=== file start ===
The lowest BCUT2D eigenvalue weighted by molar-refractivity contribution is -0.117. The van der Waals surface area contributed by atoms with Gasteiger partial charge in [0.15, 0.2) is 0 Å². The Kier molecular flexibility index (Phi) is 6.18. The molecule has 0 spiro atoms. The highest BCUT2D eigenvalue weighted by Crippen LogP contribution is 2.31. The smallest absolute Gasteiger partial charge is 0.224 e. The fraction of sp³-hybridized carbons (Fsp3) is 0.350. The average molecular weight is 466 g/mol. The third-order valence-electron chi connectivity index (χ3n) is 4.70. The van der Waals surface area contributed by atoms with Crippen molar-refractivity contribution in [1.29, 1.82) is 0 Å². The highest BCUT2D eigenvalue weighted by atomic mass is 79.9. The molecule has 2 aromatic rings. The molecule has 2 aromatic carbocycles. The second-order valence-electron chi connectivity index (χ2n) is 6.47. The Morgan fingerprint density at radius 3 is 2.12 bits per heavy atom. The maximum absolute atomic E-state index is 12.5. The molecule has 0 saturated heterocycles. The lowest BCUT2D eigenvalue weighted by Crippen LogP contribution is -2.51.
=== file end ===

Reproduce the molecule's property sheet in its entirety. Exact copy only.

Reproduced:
The lowest BCUT2D eigenvalue weighted by molar-refractivity contribution is -0.117. The van der Waals surface area contributed by atoms with Gasteiger partial charge in [0.15, 0.2) is 0 Å². The Kier molecular flexibility index (Phi) is 6.18. The molecule has 0 spiro atoms. The highest BCUT2D eigenvalue weighted by Crippen LogP contribution is 2.31. The smallest absolute Gasteiger partial charge is 0.224 e. The fraction of sp³-hybridized carbons (Fsp3) is 0.350. The average molecular weight is 466 g/mol. The third-order valence-electron chi connectivity index (χ3n) is 4.70. The van der Waals surface area contributed by atoms with Crippen molar-refractivity contribution in [1.29, 1.82) is 0 Å². The highest BCUT2D eigenvalue weighted by atomic mass is 79.9. The molecule has 2 aromatic rings. The molecule has 2 aromatic carbocycles. The second-order valence-electron chi connectivity index (χ2n) is 6.47. The Morgan fingerprint density at radius 3 is 2.12 bits per heavy atom. The maximum absolute atomic E-state index is 12.5. The molecule has 0 saturated heterocycles. The lowest BCUT2D eigenvalue weighted by Crippen LogP contribution is -2.51.